• -p, --project=PATH: Sets the location of the project. Either a file or directory may be provided. If a file is given, then that file is used as the project file, and its directory is the project root. If a directory is given, then it is used as the project directory; if that directory contains some *.khph file(s), then one is used, otherwise no project file is used.

  • --print-summaries[=BOOL]: Default true. Prints brief summary messages about actions performed to stderr.

  • --print-file-pactions[=BOOL]: Default false. Prints out shell command equivalents to actions performed to stderr.

  • --tags-in-name[=BOOL]: Default false. Appends tag names to link base names created using --realize.

Entry specifications

In program arguments, ENTRY and TAG are known as entry specifications and tag specifications. They are patterns that refer to zero or more paths. They have a few different forms, and each is converted into real paths differently.

Relative specifications begin with a . component, for example ./foo or ./foo/bar. These paths are interpreted relative to the current working directory. Currently, the current working directory and the resulting path must point inside the project. These specifications refer to a path without requiring its existence; although the requested command may need it.

Absolute specifications are specifications that are not relative and contain a path separator, for example /foo, /foo/bar, or foo/bar. These paths are always interpreted relative to the project root, so in this case, the effective path would be <project>/foo/bar. Like relative specifications, absolute specifications may refer to paths that don't exist.

By-name specifications include no path separators. Examples are foo or bar. These match all existing paths in the project whose last component equals the string. In contract to the previous forms, by-name specifications test for existence and may refer to an arbitrary number of paths. As usual, a specific number of paths may be expected at any place a by-name specification is accepted.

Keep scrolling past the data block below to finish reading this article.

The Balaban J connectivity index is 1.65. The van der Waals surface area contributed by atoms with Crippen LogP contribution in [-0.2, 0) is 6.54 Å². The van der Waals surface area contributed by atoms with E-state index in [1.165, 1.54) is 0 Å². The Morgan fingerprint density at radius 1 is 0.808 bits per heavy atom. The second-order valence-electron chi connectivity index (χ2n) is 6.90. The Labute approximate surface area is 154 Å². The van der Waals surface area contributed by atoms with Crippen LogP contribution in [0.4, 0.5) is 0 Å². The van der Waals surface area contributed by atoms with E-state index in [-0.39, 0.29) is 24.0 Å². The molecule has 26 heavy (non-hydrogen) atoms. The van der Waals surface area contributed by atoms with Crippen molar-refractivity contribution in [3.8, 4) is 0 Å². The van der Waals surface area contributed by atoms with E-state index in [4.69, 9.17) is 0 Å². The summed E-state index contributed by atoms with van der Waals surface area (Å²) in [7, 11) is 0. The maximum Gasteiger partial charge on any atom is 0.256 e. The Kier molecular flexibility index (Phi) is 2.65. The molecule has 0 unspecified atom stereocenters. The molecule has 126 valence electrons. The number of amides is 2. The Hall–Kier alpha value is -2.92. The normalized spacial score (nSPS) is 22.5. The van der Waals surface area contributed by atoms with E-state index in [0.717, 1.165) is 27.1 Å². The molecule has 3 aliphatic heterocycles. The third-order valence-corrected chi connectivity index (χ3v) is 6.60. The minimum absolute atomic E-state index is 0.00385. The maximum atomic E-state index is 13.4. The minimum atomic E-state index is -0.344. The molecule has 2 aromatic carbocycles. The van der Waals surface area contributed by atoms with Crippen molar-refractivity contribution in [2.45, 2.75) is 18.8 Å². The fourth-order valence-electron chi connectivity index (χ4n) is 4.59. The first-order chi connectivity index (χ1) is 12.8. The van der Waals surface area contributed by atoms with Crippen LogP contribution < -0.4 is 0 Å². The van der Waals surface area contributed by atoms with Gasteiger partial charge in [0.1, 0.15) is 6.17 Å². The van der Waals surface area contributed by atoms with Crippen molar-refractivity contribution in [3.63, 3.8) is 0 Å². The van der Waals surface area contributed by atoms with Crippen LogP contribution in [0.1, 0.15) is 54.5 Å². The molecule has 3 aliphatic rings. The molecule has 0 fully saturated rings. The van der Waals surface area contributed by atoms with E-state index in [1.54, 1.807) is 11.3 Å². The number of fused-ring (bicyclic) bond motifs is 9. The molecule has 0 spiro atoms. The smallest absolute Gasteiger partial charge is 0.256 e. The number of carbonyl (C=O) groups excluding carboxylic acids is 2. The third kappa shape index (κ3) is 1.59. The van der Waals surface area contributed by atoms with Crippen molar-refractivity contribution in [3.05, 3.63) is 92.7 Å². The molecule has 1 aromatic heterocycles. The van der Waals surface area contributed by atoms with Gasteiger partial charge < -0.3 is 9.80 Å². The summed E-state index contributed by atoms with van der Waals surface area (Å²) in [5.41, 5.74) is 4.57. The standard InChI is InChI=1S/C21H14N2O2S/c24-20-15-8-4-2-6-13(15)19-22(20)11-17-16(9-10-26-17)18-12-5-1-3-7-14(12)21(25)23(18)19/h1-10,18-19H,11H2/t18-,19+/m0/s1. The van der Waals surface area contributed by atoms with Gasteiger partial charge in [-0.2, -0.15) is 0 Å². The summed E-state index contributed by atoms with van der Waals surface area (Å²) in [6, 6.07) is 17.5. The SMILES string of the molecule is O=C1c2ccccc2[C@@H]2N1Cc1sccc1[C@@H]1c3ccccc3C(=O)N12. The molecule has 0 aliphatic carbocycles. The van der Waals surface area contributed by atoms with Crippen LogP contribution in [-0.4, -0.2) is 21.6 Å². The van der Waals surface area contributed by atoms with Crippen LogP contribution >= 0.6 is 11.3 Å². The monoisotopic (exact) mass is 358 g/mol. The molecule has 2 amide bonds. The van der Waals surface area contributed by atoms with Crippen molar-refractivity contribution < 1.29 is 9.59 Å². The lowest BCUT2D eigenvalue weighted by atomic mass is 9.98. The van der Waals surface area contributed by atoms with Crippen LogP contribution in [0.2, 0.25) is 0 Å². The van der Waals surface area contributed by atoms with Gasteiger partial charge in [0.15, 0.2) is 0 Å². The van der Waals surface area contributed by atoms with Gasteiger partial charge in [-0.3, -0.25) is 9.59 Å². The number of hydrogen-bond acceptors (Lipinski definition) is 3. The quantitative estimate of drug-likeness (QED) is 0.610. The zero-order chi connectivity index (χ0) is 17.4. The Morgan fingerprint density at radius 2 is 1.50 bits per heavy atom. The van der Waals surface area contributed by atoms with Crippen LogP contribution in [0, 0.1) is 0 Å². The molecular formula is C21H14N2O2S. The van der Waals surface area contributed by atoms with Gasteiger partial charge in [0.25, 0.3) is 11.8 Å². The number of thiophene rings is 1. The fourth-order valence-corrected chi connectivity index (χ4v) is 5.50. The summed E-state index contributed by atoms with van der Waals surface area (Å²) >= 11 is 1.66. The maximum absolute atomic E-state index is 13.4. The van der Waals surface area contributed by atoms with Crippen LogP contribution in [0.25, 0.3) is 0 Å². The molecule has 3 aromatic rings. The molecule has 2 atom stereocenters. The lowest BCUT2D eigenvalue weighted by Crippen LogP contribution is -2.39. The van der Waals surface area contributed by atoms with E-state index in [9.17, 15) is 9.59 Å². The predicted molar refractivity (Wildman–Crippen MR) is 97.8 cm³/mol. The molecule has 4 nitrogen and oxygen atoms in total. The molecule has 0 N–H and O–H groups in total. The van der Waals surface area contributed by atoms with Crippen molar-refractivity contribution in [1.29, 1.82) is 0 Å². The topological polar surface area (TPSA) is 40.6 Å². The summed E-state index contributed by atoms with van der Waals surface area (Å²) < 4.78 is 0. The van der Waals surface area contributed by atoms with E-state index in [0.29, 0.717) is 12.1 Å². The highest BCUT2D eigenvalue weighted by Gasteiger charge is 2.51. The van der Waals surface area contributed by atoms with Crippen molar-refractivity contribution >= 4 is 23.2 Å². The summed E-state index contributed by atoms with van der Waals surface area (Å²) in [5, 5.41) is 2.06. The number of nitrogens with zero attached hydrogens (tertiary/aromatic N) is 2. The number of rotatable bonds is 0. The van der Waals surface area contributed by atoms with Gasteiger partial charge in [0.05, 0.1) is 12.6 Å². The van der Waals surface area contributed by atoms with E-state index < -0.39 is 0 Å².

Tag specifications are the same as entry specifications, except that they refer to tags instead of entries, and for by-name specifications, tag (i.e. non-source directory) existence is checked instead of entry (i.e. linked file) existence.

These examples use / as a path separator, but all separators for your platform are usable.


Khph supports a human-readable query syntax for matching entries. A query is a predicate that is applied to entries. When a query is passed on the command line, it must be passed as a single argument. The grammar is described here in approximate "EBNF with functions".

query* = plurality<("link" | "links" | "path" | "paths"), linkQuery>
       | plurality<("tag" | "tags"), tagQuery>

/* Matches a list based on how its contents match.
   all: All items must match, if any exist.
   all1: All items must match, and at least one must exist.
   some: At least one item must match (with value) or exist (without).
   no: No items may match (with value) or exist (without).
plurality<name, value> = "all", name, value
                       | "all1", name, value
                       | ["some"], name, [value]  /* "some" may be omitted. */
                       | "no", name, [value]

linkQuery* = "is", ("hard" | "soft")
           | "matches", entrySpec
           | ["file" | "directory"], stringQuery
           | treeQuery<tagSpec>  /* By-name specs must match exactly one tag. */

tagQuery* = treeQuery<tagSpec>

treeQuery<value>* = "at", value
                  | "atabove", value
                  | "atbelow", value
                  | "above", value
                  | "below", value

stringQuery* = "eq", string
             | ("contains" | "contain"), string
             | ("starts" | "start"), "with", string
             | ("ends" | "end"), "with", string

entrySpec = string

tagSpec = string

string = /* Starts with a " or ', ends with the same character.
            Escape sequences are \\, \0, \n, \r, \t, \v, and the
            sequence for the current delimiter. */

This lets you write queries such as, assuming that me is a subtag of people:

tag atbelow "tokyo" and tag atbelow "people" and not atbelow "me"

This parses as:

(some tag atbelow "tokyo") and (some tag (atbelow "people" and not atbelow "me"))

and would find all photos in Tokyo with someone other than myself.

Which brings us to our next point: logical operators and parentheses for grouping are supported around each of the syntax rules above whose name ends in a *, and the usual not > and > or precedence applies.

Note that this allows some queries which sound like logical English but are incorrect, for example this:

tags at "me" and at "you"

which is equivalent to:

some tag (at "me" and at "you")

which is impossible, because no single tag can be at two locations in the tree. Here what was intended was:

tag at "me" and tag at "you"

Remember: one occurrence of a plurality (e.g. "some tag" or even just "tag") means one iteration through that list (e.g. of tags on the entry).